In open court, under oath, Mr. Lopez admitted:
  1.  he was pleading guilty because he is guilty and for no other reason as is required by Texas law before a plea can occur.
and   2.  the statements in the Exhibit A   (Stipulation of Evidence)  are true and correct.
    Thus, Mr. Lopez admitted to recklessly causing serious bodily injury to the victim which directly contradicts the main defensive theory raised by writ defense and their experts that medical conditions were responsible for the victim’s injuries not Mr. Lopez"s actions. 
    Mr. Lopez neither lied nor committed perjury during the plea.  Anyone saying he is not guilty is saying things factually incorrect and against Mr. Lopez’s own words.  The State now has sworn testimony,a confession of guilt, and a guilty plea to establish he is, in fact, guilty.

Randall Sims
47th District Attorney

Mr Sims,
Though your points are good in a strictly constructed legal sense, you make no allowance for human frailty, specifically this persons sense of guilt or responsibility. Just about anyone who has experienced real tragedy knows that emotions and feelings around said tragedy are tumultuous and difficult to control. Lots of things can be thought and said in unguarded moments, which are not strictly true. It is the job of a prosecutor to not only present evidence clearly and concisely, but also to see the possibility that evidence may not tell the whole story. I am not saying that he is guilty or not guilty (your last paragraph) since really, I don’t know. What I am saying is that humans do not live in law books, and they do things that are not always apparent at first look. And I submit that you don’t know the full truth in this matter, just like me. When you say “Mr Lopez neither lied nor comitted perjury during the plea”, and use this as a weapon against him, are you really sure your statement is true? As a human, I know that truth is always somewhat elastic, especially when emotion (guilt- not the legal kind, but the psychological) is involved.

Innocent or not (note that I’m not disputing the verdict, as I know none of the facts that haven’t been presented by ProPublica), I both understand the plea as an expedient measure to not waste years having one’s name dragged further through the mud and wish it had gone to trial to actually test the facts of the case, minus the parts that were botched in the first trial.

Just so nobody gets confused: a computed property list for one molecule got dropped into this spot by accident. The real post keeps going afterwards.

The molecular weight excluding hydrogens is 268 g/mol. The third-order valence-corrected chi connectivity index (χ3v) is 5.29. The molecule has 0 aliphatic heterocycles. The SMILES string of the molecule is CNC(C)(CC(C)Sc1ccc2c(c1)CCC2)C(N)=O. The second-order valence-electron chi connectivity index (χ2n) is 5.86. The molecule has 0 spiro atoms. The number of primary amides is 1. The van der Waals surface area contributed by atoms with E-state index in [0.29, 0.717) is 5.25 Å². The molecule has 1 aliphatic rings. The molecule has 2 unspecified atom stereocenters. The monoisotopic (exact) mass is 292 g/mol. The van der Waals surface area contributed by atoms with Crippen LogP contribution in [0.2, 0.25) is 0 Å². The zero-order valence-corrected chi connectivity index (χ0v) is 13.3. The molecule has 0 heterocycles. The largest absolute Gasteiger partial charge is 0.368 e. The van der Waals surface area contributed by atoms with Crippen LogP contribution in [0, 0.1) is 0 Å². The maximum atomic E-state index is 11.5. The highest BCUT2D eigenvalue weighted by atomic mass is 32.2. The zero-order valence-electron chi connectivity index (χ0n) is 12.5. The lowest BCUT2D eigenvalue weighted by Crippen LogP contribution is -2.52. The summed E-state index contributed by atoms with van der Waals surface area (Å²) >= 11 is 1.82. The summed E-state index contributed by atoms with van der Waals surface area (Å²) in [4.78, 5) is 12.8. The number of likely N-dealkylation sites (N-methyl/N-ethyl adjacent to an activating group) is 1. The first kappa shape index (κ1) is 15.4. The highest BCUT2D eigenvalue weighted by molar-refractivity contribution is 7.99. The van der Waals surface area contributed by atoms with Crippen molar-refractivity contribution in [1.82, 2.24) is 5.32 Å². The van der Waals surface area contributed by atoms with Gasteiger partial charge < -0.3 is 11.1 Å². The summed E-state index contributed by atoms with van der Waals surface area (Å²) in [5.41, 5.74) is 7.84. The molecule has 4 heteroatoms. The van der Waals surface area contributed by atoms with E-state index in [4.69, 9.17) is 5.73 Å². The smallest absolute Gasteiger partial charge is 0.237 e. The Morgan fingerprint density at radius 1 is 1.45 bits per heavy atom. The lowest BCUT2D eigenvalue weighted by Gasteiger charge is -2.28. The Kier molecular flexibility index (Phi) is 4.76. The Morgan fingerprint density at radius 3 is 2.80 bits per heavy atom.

I can’t speak to the situation in Texas, but New York has many similar laws regarding plea deals.  Yet, spending an hour or so watching the local traffic court shows that everybody pleads guilty to something and nobody pleads guilty to anything on the list of charges.

That would suggest that either perjury in plea deals is typical and sanctioned (since the prosecution makes the offer and the judge is fully aware of the difference in charges) or the rights of every defendant in traffic court is violated by forcing them to spontaneously confront charges unrelated to the tickets they received.

I won’t try to cast doubt on what Mr. Sims is saying, since that’s up to he and the district he serves to hash out.  And he wouldn’t have anything to gain (and would have a lot to lose) in coming here to lie on the public record.  But I do have to raise this to point out that I find the idea that a guilty plea precludes innocence to be a little bit laughable.

Amarillo is in Texas. Guilty or innocent, Mr. Lopez took the correct course for his own sake.

“The innocence project” a national organization working to exonerate wrongfully convicted people,  sites Texas as the state with the highest number of prisoners found to be innocent after DNA testing.

Texas has the highest per capita prison population in our country,  Texas also holds the record for having the highest number of private (for profit) prisons in the country.

Convicting and jailing people in Texas (innocent or guilty) just seems to be good business for Texans.

The poster Carolyn, above, is right.  Our legal system has been corrupted by a massive conflict of interest which has, does and will continue to pervert and seriously taint the pursuit of true justice: the prison for profit system.  If this issue continues expect the fastest, most exponentially growing business in America to turn the nation essentially into a population predominately made of prisoners, jailers and draconian laws/prison terms to have a detrimental on virtually everyone.  Sadly, corruption and conflicts have become so pandemic in America that it has affected most aspects of business, the body politic and essential social services.  The present course of legislation and philosophical belief that financial profits should trump all will only continue to exacerbate this situation, so we probably won’t see any change for the better in our system that favors profiteering, absurdly referred to as “free enterprise”. 

As far as any “confession” in this case, I tend to view those with a grain of salt.  Having been a policeman initially trained in the military and knowing how to question people over prolonged periods of time without sleep, food and proper legal representation, I can attest confessions, both true and false, are not at all difficult to obtain, even by the most intelligent and otherwise stable individuals being deprived of sleep, nourishment, etc. after as little as two, three days. It’s astoundingly easy to “break” most people, who will “confess” to the most heinous acts they know will end terribly for them just to get a little promised sleep, food, relief from constant badgering, and so on. The mind becomes very unstable and weak in short order at experienced hands. Works great if the person is definitely guilty. Only problem is, almost all zealous “experts” make mistakes in this judgment. More often than they care to admit.